SIGNIFICANT VICTORIES BY GOLD LEE AND VANESSA COOKSEY – SEE NOTEWORTHY CASES

Lewis, Marenstein, Wicke, Sherwin & Lee, LLP

How should you handle a non-compete agreement?

When going through the hiring process, your potential employer may ask you to sign a non-compete agreement. A non-compete restricts where you can work if and when you leave your new job. The idea behind the contract is to keep employees from working for competitors within a small geographical area.

According to CNN, millions of workers sign non-compete agreements, but some do not recognize it. Generally, a company may ask executives to sign non-competes because it keeps the executive from bailing a new company with its secrets.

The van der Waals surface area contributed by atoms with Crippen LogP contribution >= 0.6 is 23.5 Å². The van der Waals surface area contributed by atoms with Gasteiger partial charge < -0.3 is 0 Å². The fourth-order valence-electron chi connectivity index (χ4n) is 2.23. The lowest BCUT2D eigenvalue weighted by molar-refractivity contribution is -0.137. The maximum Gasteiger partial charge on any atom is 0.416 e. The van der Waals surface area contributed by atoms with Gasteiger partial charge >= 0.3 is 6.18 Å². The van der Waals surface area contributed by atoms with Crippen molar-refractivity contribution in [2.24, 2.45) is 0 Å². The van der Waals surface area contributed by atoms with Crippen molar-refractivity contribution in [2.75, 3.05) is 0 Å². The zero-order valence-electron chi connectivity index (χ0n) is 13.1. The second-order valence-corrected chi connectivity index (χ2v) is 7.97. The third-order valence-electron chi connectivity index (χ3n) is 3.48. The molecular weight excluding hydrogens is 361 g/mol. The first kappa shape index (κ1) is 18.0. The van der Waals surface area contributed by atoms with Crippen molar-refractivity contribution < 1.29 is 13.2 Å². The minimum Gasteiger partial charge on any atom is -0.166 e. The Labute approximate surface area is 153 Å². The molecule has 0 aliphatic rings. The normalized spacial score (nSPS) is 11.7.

Should you negotiate a non-compete?

Be careful when you have to sign any paperwork for your new job. Some employers hide the non-compete within the business handbook. Before you sign the contract, you can negotiate the terms. Talk with your employer about whether he or she may negotiate some elements. For example, maybe you want to narrow down the geographical area the non-compete applies to or perhaps you want it to last a shorter time.

Should you take non-competes seriously?

Some people sign a non-compete under the idea that the company probably will not sue them anyway. Companies will file lawsuits against former employees who violate non-compete orders. If you do fear you may be violating a non-compete, you should contact your former employer. Send a letter explaining how you do not believe you violated the order and give the company a few days to answer.

Generally, companies file lawsuits against former employees when the employees begin to take clients. For example, if you move to a new company or start your own business with the clientele from your previous company after signing a non-compete, you may face litigation.